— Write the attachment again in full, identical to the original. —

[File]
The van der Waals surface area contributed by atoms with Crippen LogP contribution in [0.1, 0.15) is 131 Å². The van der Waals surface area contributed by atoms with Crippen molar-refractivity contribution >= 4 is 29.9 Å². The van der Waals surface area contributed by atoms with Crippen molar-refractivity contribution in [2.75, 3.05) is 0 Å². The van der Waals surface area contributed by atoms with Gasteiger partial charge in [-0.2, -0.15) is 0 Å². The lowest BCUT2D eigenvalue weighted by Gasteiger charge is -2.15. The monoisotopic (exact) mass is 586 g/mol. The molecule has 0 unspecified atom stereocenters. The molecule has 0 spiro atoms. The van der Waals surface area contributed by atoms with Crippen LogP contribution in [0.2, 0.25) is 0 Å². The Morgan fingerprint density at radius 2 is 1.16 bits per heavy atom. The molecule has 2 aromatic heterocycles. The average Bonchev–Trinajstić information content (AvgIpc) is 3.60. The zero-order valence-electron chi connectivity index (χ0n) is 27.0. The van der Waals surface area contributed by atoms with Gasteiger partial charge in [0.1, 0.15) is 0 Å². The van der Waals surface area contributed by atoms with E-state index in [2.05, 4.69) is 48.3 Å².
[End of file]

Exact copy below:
The van der Waals surface area contributed by atoms with Crippen LogP contribution in [0.1, 0.15) is 131 Å². The van der Waals surface area contributed by atoms with Crippen molar-refractivity contribution >= 4 is 29.9 Å². The van der Waals surface area contributed by atoms with Crippen molar-refractivity contribution in [2.75, 3.05) is 0 Å². The van der Waals surface area contributed by atoms with Gasteiger partial charge in [-0.2, -0.15) is 0 Å². The lowest BCUT2D eigenvalue weighted by Gasteiger charge is -2.15. The monoisotopic (exact) mass is 586 g/mol. The molecule has 0 unspecified atom stereocenters. The molecule has 0 spiro atoms. The van der Waals surface area contributed by atoms with Crippen LogP contribution in [0.2, 0.25) is 0 Å². The Morgan fingerprint density at radius 2 is 1.16 bits per heavy atom. The molecule has 2 aromatic heterocycles. The average Bonchev–Trinajstić information content (AvgIpc) is 3.60. The zero-order valence-electron chi connectivity index (χ0n) is 27.0. The van der Waals surface area contributed by atoms with Gasteiger partial charge in [0.1, 0.15) is 0 Å². The van der Waals surface area contributed by atoms with E-state index in [2.05, 4.69) is 48.3 Å².